Why K-pop groups are going sci-fi

Tamar Herman, South China Morning Post

Posted at Jun 17 2021 11:48 AM

Why K-pop groups are going sci-fi 1
The K-pop genre has recently seen plenty of science-fiction fuelled material, such as Aespa's music video for 'Next Level.' Photo: Twitter/@aespa_official

K-pop stars often experiment with creative concepts and narratives. In recent weeks, the genre has been full of futuristic, science-fiction-fuelled material from many of the biggest groups.

Storytelling across different mediums is used by K-pop acts to captivate their audiences and, as the industry grows and becomes more popular across the globe, artists and their companies are constantly finding new ways to up their levels of engagement.

Aliens and space come up once in a while in K-pop music videos, and there are many songs based around similar themes. This year, it feels like every other group is looking beyond pandemic-ridden Earth towards extraterrestrial and fantastical concepts for inspiration.

Music videos are the prime forum for these cinematic sci-fi takes. Since the start of May, many K-pop releases like Tomorrow X Together (TXT)’s Magic, Oh My Girl’s Dun Dun Dance and Save from NCT 127 with Amoeba Culture have featured spaceships and space-opera-style plots.

Meanwhile, Everglow’s First and TXT’s concept trailer for their The Chaos Chapter: Freeze album have featured the groups wielding supernatural powers.

Two anniversary concerts in June by BTS, celebrating the band’s bond with their fans over the past eight years, also took an out-of-this-world turn.

Titled “Sowoozoo” (“little universe” in Korean and a nod to their 2019 song Mikrokosmos), the online events featured videos where the septet encountered vehicle trouble on an otherworldly planet.

Some sci-fi instances in K-pop incorporate ongoing storylines throughout a band’s career, while others explore the concept for a one-off moment of fictive fun.

Exo returned in May with their single and album Don’t Stop the Feeling. The band has always incorporated science fiction into their narrative ever since their first single in 2012, and their latest song’s music video and related content has the members in retro space-age looks.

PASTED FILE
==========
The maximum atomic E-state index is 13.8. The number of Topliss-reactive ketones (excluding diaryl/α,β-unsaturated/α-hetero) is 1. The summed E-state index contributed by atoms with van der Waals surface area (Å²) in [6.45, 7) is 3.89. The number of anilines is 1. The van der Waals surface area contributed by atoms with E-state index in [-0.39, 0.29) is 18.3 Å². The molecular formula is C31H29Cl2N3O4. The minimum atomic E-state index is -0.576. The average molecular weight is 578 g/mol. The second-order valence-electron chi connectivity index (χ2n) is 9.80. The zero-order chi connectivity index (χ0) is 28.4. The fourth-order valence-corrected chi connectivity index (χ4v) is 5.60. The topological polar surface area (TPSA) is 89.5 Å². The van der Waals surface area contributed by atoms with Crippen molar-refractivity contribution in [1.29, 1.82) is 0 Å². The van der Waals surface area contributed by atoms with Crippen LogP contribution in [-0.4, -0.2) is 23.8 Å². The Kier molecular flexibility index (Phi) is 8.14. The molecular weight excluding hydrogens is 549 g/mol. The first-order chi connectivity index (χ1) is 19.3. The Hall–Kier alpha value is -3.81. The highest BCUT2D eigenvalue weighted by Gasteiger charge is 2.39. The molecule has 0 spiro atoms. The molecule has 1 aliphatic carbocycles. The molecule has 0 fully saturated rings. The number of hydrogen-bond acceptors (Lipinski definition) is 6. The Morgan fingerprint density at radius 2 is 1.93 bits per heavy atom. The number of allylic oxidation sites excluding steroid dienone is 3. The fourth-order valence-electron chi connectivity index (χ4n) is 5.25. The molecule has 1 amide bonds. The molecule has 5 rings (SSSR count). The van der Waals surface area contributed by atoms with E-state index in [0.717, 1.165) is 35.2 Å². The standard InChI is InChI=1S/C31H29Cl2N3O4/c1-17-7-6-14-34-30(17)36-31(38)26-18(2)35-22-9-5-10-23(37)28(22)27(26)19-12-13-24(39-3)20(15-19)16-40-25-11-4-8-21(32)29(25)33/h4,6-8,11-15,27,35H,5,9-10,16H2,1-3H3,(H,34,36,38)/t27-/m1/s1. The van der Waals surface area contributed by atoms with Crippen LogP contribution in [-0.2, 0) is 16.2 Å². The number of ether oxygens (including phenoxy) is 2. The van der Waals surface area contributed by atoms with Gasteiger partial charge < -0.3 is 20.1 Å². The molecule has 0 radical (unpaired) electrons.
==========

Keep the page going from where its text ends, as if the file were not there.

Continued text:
Don’t Fight the Feeling is said to be the musical sequel to their 2017 single Power, which had a music video in which the members battle against a machine on another planet.

The band’s label mates, Aespa, made their mark on the scene in 2020 with their debut single Black Mamba and returned in May with Next Level.

Both of the girl group’s songs make up the centrepiece of South Korean media company SM Entertainment’s attempt to create a cross-roster creative universe like the Marvel Cinematic Universe, dubbed the SMCU.

Many SM bands have been adding elements of sci-fi world building and storytelling into their content as of late, but Aespa – a girl group with avatar counterparts that the human members interact with on various forms of media – are the current focal point.

As well as sci-fi, general supernatural elements are popular among K-pop groups, too. Enhypen, for instance, features vampires throughout their releases.

Music is only one realm within South Korea’s entertainment world that’s seeing a lot of love for science fiction and genre content.

While fantasy and supernatural creatures often appear in K-dramas and films, sci-fi is less prominent. This year and 2020, however, saw a handful of otherworldly space- and time-travel-fuelled K-dramas, while this year also saw the success of Space Sweepers, which is considered South Korea’s first space opera blockbuster film. The movie reportedly reached 26 million Netflix household viewers in the first month of its release. In May, it was announced that a sequel is in the works, coinciding with many of these K-pop releases.

Science fiction books have also surged in popularity in recent years, including Kim Cho-yeop’s 2019 bestselling short stories collection If We Can’t Go at the Speed of Light. An increasing number of Korean sci-fi books, including Tower by Bae Myung-hoon, have even been translated into English for overseas audiences in recent years.

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